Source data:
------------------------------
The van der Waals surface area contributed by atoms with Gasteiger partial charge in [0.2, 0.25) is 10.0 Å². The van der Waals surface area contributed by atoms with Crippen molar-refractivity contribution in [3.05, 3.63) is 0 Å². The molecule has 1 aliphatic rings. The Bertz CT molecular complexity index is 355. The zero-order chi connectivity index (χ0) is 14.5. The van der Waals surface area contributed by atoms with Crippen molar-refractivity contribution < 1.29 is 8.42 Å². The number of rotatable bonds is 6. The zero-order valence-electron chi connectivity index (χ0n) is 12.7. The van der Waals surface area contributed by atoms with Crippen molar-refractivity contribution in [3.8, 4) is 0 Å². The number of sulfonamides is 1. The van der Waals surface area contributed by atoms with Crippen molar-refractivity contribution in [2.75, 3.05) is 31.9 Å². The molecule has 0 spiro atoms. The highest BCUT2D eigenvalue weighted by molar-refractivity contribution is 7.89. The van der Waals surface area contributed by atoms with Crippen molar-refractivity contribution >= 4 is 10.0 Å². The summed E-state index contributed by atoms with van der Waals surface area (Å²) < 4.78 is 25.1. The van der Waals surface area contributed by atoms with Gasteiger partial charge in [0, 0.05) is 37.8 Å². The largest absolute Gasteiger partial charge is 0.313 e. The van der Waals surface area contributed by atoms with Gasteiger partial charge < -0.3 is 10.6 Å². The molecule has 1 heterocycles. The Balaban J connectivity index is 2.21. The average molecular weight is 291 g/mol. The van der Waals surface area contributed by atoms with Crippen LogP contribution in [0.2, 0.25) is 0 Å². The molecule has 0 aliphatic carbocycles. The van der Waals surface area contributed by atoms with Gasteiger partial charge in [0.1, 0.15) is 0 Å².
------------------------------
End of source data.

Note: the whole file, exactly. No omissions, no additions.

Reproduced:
The van der Waals surface area contributed by atoms with Gasteiger partial charge in [0.2, 0.25) is 10.0 Å². The van der Waals surface area contributed by atoms with Crippen molar-refractivity contribution in [3.05, 3.63) is 0 Å². The molecule has 1 aliphatic rings. The Bertz CT molecular complexity index is 355. The zero-order chi connectivity index (χ0) is 14.5. The van der Waals surface area contributed by atoms with Crippen molar-refractivity contribution < 1.29 is 8.42 Å². The number of rotatable bonds is 6. The zero-order valence-electron chi connectivity index (χ0n) is 12.7. The van der Waals surface area contributed by atoms with Crippen molar-refractivity contribution in [3.8, 4) is 0 Å². The number of sulfonamides is 1. The van der Waals surface area contributed by atoms with Crippen molar-refractivity contribution in [2.75, 3.05) is 31.9 Å². The molecule has 0 spiro atoms. The highest BCUT2D eigenvalue weighted by molar-refractivity contribution is 7.89. The van der Waals surface area contributed by atoms with Crippen molar-refractivity contribution >= 4 is 10.0 Å². The summed E-state index contributed by atoms with van der Waals surface area (Å²) < 4.78 is 25.1. The van der Waals surface area contributed by atoms with Gasteiger partial charge in [0, 0.05) is 37.8 Å². The largest absolute Gasteiger partial charge is 0.313 e. The van der Waals surface area contributed by atoms with Gasteiger partial charge < -0.3 is 10.6 Å². The molecule has 1 heterocycles. The Balaban J connectivity index is 2.21. The average molecular weight is 291 g/mol. The van der Waals surface area contributed by atoms with Crippen LogP contribution in [0.2, 0.25) is 0 Å². The molecule has 0 aliphatic carbocycles. The van der Waals surface area contributed by atoms with Gasteiger partial charge in [0.1, 0.15) is 0 Å².